Eye candy for both serious and casual dinophiles, with an admixture of facts and fancies.

THE EARLY CRETACEOUS

NOTES, DRAWINGS, AND OBSERVATIONS FROM PREHISTORY

From the Ancient Earth Journal series

Two accomplished paleoartists invite armchair paleontologists to go eye to eye with 21 dinosaurs and flying reptiles.

Each chosen dino is presented in a two- to four-page gallery of full-body color portraits supplemented with sepia close-ups of claws and maws. They range from toothy theropods like Carcharodontosaurus saharicus—posed with jaws open, closed, and drenched in gore—and towering sauropod Argentinosaurus huinculensis to Enaliornis barretti, an early bird. All are carefully identified and caught in natural poses with faint shadows but almost no other background detail. Nearly all gaze directly up at viewers with predatory or (if vegetarian) cautionary mien. Their physical details and brightly patterned, scaly hides are worked with fine-lined realism, and colors, particularly in feathers, glow iridescently. Each entry includes a tally of basic information, a select set of descriptive labels, and a scale drawing of the creature next to a (usually much smaller) human figure. Perhaps in an effort to add verisimilitude, though, the authors salt the captions and commentary with unsupported notes on “Temperament” and behavior (“Microraptor emits a high-pitched squawk”), nor do they cite any sources or leads to further information.

Eye candy for both serious and casual dinophiles, with an admixture of facts and fancies. (pronunciation guide) (Nonfiction. 8-11)

Pub Date: Nov. 1, 2015

ISBN: 978-1-63322-033-1

Page Count: 115

Publisher: Quarto

Review Posted Online: Aug. 26, 2015

Kirkus Reviews Issue: Sept. 15, 2015

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A change of pace from the typical blood-and-guts approach to the topic, populous enough to sate even the most rabid...

DINOSAUR EMPIRE!

JOURNEY THROUGH THE MESOZOIC ERA

From the Earth Before Us series , Vol. 1

A quick trip through the Mesozoic Era with a paleontologist is all young Ronnie needs to become a dino-maniac.

So desperate is Ronnie to better a dinosaur exam’s failing grade that she’s willing to follow her odd but scholarly neighbor Miss Lernin into a curbside recycling bin—which, thanks to “Science Magic,” leaves the two in the late Triassic. Between meeting plateosaurs on that stop and a cozy nuzzle with a T. rex in the late Cretaceous, Ronnie gets an earful about dinosaur anatomy, convergent evolution, types of prehistoric life, protofeathers and other recent discoveries, and (as Miss Lernin puts it) “the exciting world of…phylogenetic trees!!” But mostly what she gets are dinosaurs. The graphic panels teem with (labeled) prehistoric life including, along with dozens of dinos, many early mammals and other contemporaries. Howard depicts nearly all of this fauna with snub noses and such friendly expressions that in no time (so to speak) Ronnie is exclaiming “Oh my gosh…Jurassic crocodylomorphs were so cute!” Indeed, her white tutor agrees, but also cool, dangerous, and majestic. Ronnie, who is depicted as a black girl, returns to the present to earn a perfect score on a retaken test and go on to spread the dino-word to her diverse classmates. Though the lack of source or resource lists is disappointing, closing graphic recaps of major prehistoric creatures and, yes, a phylogenetic tree provide some review.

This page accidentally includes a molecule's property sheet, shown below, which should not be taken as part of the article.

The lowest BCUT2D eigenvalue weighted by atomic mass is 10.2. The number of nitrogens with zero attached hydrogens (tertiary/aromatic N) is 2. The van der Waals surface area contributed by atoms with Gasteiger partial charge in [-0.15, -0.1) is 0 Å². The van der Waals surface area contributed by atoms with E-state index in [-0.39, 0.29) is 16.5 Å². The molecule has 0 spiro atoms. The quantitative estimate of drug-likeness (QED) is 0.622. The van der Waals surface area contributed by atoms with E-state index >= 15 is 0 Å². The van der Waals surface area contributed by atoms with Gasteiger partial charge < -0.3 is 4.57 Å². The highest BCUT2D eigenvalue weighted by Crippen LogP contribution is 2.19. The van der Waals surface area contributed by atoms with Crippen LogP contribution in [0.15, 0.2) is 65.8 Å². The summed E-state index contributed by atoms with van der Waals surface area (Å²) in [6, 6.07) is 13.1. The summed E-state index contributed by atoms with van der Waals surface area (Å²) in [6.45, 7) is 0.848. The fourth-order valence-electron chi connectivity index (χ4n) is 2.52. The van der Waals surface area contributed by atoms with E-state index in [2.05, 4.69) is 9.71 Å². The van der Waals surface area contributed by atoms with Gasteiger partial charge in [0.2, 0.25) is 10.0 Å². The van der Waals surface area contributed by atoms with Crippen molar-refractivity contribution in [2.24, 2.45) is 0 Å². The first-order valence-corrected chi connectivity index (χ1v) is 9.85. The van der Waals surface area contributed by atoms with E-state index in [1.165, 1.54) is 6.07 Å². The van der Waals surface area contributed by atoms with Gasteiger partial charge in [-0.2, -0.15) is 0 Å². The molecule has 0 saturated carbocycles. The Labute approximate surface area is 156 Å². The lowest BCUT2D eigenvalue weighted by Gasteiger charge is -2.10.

A change of pace from the typical blood-and-guts approach to the topic, populous enough to sate even the most rabid dinophiles. (glossary) (Graphic informational fantasy. 9-11)

Pub Date: Aug. 1, 2017

ISBN: 978-1-4197-2306-3

Page Count: 128

Publisher: Amulet/Abrams

Review Posted Online: June 27, 2017

Kirkus Reviews Issue: July 15, 2017

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Nothing to roar over but a pleaser for fans of all things big, toothy, and extinct.

PREHISTORIC

DINOSAURS, MEGALODONS, AND OTHER FASCINATING CREATURES OF THE DEEP PAST

An illustrated overview of life’s history on Earth, moving backward from now to its beginnings 3.5 billion years ago.

Zoehfeld begins with the present epoch, using the unofficial Anthropocene moniker, then skips back 12,000 years to the beginning of the Holocene and so back by periods to the Ediacaran and its predecessors, with pauses along the way to marvel at the widespread End-Cretaceous and End-Permian extinctions. Along with offering general observations about each time’s climate and distinctive biota, she occasionally veers off for glances at climate change, food webs, or other tangential topics. In each chapter she also identifies several creatures of the era that Csotonyi illustrates, usually but not always with photographic precision in scenes that are long on action but mostly light on visible consumption or gore. If some of the landscape views are on the small side, they do feature arresting portraits of, for instance, a crocodilian Smilosuchus that seems to be 100% toothy maw and a pair of early rodents resembling fierce, horned guinea pigs dubbed Ceratogaulus. Though largely a gimmick—the chapters are independent, organized internally from early to late, and could be reshuffled into conventional order with little or no adjustment to the narrative—the reverse-time arrangement does afford an unusual angle on just how far deep time extends.

Nothing to roar over but a pleaser for fans of all things big, toothy, and extinct. (glossary, index) (Nonfiction. 9-11)

Pub Date: Sept. 3, 2019

ISBN: 978-1-912920-05-1

Page Count: 48

Publisher: What on Earth Books

Review Posted Online: June 23, 2019

Kirkus Reviews Issue: July 15, 2019

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